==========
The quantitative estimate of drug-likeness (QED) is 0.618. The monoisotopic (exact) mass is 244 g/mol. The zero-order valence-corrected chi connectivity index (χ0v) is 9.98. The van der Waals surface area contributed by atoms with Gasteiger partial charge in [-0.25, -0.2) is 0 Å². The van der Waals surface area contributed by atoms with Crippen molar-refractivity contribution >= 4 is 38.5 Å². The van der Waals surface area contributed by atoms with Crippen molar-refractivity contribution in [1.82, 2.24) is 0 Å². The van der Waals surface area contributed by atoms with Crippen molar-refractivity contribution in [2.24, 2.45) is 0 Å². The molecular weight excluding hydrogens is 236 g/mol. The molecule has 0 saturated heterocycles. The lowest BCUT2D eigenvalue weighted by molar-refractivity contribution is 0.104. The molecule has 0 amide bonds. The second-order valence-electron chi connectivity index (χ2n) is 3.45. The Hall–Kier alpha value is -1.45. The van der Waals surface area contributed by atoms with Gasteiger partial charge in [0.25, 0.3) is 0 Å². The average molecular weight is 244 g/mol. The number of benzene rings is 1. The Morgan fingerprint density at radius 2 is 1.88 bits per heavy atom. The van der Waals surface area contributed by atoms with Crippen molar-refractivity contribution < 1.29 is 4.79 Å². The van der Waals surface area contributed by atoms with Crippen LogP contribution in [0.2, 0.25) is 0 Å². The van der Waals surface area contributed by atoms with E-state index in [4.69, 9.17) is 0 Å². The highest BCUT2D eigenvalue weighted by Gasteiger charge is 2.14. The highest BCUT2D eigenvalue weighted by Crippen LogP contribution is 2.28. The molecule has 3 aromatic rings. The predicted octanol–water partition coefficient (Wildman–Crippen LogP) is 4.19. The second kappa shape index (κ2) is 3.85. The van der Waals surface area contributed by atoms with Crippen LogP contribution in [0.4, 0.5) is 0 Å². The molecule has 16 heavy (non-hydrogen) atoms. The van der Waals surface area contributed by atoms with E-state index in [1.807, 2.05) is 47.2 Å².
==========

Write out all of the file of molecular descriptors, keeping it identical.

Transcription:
The quantitative estimate of drug-likeness (QED) is 0.618. The monoisotopic (exact) mass is 244 g/mol. The zero-order valence-corrected chi connectivity index (χ0v) is 9.98. The van der Waals surface area contributed by atoms with Gasteiger partial charge in [-0.25, -0.2) is 0 Å². The van der Waals surface area contributed by atoms with Crippen molar-refractivity contribution >= 4 is 38.5 Å². The van der Waals surface area contributed by atoms with Crippen molar-refractivity contribution in [1.82, 2.24) is 0 Å². The van der Waals surface area contributed by atoms with Crippen molar-refractivity contribution in [2.24, 2.45) is 0 Å². The molecular weight excluding hydrogens is 236 g/mol. The molecule has 0 saturated heterocycles. The lowest BCUT2D eigenvalue weighted by molar-refractivity contribution is 0.104. The molecule has 0 amide bonds. The second-order valence-electron chi connectivity index (χ2n) is 3.45. The Hall–Kier alpha value is -1.45. The van der Waals surface area contributed by atoms with Gasteiger partial charge in [0.25, 0.3) is 0 Å². The average molecular weight is 244 g/mol. The number of benzene rings is 1. The Morgan fingerprint density at radius 2 is 1.88 bits per heavy atom. The van der Waals surface area contributed by atoms with Crippen molar-refractivity contribution < 1.29 is 4.79 Å². The van der Waals surface area contributed by atoms with Crippen LogP contribution in [0.2, 0.25) is 0 Å². The van der Waals surface area contributed by atoms with E-state index in [4.69, 9.17) is 0 Å². The highest BCUT2D eigenvalue weighted by Gasteiger charge is 2.14. The highest BCUT2D eigenvalue weighted by Crippen LogP contribution is 2.28. The molecule has 3 aromatic rings. The predicted octanol–water partition coefficient (Wildman–Crippen LogP) is 4.19. The second kappa shape index (κ2) is 3.85. The van der Waals surface area contributed by atoms with Crippen LogP contribution in [0.4, 0.5) is 0 Å². The molecule has 16 heavy (non-hydrogen) atoms. The van der Waals surface area contributed by atoms with E-state index in [1.807, 2.05) is 47.2 Å².